Thursday, December 15, 2011
Why People Should Despise Tim Tebow
Living in Denver, it's impossible to hide from the media's coverage of Tim Tebow. Yet, I'm beginning to realize Denverites are not alone. It seems to be THE prevailing national sports conversation.
Let me start by saying, "I root for Tim Tebow." I certainly rooted for him in the 2008 National Championship when they beat the Oklahoma Sooners, but that had more to do with their opponent than anything else. I appreciate a guy who won't compartmentalize his faith. We need more Christians who will not divide the sacred from the secular.
I was shocked by a Yahoo! Sports article this week in which a pastor, who claimed to be Tim's pastor, was quoted as saying, "It's not luck. Luck isn't winning six games in a row. It's favor. It's God's favor." According to the article, his pastor also said the Broncos wouldn't be winning games if God hadn't decided to reward Tebow's religious beliefs.
Which led my critical brain to quite the stream of consciousness...
-Does that mean Aaron Rodgers is being rewarded more than Tebow since he is the only quarterback to defeat Tebow and his team is undefeated? Is he even a Christian? That's worth a google search.
-Is God so preoccupied with helping NFL quarterbacks win games that he forgets to prevent natural disasters and the poor and marginalized of the world?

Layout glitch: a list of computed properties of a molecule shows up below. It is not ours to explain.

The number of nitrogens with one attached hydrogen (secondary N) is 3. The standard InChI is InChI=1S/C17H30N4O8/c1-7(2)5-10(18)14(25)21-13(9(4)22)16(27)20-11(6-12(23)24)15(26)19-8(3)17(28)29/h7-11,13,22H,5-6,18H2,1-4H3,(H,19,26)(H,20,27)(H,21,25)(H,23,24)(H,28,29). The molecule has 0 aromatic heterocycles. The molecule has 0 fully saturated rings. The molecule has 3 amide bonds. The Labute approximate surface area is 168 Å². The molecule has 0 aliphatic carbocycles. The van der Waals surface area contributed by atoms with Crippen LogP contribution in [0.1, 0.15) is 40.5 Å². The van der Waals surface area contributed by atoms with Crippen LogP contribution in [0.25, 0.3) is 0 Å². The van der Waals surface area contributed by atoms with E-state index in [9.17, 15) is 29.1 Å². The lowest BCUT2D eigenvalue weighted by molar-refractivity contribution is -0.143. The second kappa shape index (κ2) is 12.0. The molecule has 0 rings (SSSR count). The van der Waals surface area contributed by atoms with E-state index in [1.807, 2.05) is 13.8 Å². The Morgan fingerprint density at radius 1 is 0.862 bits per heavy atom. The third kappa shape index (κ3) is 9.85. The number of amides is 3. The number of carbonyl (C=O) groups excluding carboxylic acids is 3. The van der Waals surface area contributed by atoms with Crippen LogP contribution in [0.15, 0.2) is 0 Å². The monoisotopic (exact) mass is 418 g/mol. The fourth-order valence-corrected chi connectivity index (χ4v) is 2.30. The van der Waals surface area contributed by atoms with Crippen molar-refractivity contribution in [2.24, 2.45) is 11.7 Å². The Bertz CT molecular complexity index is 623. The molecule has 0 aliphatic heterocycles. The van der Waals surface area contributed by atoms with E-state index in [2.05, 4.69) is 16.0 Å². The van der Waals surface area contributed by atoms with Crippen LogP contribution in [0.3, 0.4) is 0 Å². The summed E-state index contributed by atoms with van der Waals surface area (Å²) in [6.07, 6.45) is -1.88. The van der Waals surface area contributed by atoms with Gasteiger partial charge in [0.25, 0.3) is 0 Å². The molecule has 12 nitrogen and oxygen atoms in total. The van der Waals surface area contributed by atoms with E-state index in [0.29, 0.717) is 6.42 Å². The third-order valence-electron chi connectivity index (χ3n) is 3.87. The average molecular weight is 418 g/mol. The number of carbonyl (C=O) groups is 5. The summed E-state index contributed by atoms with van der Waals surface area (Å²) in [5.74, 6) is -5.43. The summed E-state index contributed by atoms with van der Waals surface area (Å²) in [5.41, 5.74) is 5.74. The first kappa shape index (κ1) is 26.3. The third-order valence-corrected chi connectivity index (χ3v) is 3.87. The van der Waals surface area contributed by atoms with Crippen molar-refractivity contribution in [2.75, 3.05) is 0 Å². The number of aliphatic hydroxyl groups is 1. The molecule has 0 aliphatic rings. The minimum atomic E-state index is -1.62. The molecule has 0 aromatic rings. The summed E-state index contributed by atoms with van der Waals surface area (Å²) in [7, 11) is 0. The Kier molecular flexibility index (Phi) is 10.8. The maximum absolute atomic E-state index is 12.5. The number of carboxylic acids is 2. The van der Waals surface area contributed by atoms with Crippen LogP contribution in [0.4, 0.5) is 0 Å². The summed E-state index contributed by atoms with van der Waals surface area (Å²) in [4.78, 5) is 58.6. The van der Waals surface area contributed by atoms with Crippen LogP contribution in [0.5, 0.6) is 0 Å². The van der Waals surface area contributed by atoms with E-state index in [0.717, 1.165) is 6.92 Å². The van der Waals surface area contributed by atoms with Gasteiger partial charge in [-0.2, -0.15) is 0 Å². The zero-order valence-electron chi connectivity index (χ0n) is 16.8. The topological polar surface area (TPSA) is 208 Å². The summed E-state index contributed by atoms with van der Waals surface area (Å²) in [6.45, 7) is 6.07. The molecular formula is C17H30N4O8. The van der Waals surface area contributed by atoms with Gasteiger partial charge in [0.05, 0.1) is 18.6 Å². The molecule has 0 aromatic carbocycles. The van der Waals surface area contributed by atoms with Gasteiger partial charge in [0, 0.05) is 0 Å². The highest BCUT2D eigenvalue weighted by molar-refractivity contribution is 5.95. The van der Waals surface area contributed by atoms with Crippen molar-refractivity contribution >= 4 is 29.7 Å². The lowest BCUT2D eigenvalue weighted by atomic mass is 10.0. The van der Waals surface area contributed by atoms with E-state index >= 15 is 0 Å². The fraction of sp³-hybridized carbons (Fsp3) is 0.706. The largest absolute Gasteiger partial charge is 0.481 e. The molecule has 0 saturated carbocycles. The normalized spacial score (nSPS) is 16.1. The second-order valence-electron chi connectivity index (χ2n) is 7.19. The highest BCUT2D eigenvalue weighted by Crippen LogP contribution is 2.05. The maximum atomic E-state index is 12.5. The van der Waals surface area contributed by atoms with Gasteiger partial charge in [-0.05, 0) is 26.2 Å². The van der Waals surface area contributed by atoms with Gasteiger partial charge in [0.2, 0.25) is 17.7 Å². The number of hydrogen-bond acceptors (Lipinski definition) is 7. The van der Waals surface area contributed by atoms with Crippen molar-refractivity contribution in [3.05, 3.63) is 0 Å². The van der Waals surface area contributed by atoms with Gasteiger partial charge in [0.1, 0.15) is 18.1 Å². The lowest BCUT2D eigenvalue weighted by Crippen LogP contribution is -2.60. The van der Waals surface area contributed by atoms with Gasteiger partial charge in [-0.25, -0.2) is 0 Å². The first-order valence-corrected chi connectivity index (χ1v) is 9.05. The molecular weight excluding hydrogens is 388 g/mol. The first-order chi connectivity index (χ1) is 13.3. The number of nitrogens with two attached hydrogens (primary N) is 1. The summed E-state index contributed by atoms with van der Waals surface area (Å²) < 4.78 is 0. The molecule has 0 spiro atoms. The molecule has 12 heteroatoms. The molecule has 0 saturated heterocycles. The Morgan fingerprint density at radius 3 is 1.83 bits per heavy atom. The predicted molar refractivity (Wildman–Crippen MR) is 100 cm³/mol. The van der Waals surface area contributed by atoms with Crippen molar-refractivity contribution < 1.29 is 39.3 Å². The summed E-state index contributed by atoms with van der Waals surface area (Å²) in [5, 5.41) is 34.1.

I don't think Tebow is the problem. He has never said God manipulates the outcome of sporting events. I think he's authentic as a disciple of Jesus.
My concern arises from the conversations I hear among conservative Christians. I continue to hear Christians who are upset about the media's uproar against Tebow. Christians feel slighted and even persecuted by what they perceive as a liberal media bias. Some wonder why Michael Vick's redemption story is more palatable than Tim Tebow's distinctively Christian story.
And underneath all of those concerns is a worldview. Lee Camp, professor of ethics at Lipscomb University, has called it a "Constantinian Cataract." Since Christianity's political emergence in the 4th century, Christianity has been at the center of culture. The church wielded power and influence. In many Western countries since then, Christianity has been the predominant religion.
But things are rapidly changing. The church is no longer the center of culture. The 21st century is more like the 1st century than any century since. We are in a post-Christian culture.
The response I've heard from Christians lamenting the media's bias assumes a worldview. Many of us still assume we are the majority.
But listen to Paul's words from 1 Corinthians 1: "He [God] chose the lowly things of this world and the despised things..."
Christians are called to be peculiar. We're called to be maladjusted. Tim Tebow is maladjusted.
Question: Why are we so upset about the way Tim Tebow is being portrayed.
Answer: Our frustration reveals our desire to be accepted and glorified by the culture. That's a radical misinterpretation of what it means to be a follower of Jesus.
Better Question: Why don't WE stand out as much as Tim Tebow?
Wrong Answer: Tim has a larger stage than we do.
Right Answer: Most of us are too adjusted to the world. We lack peculiarity.
It's time for us to stop hoping for the world to look more like Jesus. Sometimes that's a diversion from the harder work of becoming like Jesus ourselves.
It's OK to be an underdog. It's OK to be reviled. It's OK to be despised. Because when you are despised you join a long line of saints who have followed Jesus down that same path.
We follow a Savior who was despised. Perhaps we should be less surprised when an authentic follower of Jesus is despised as well.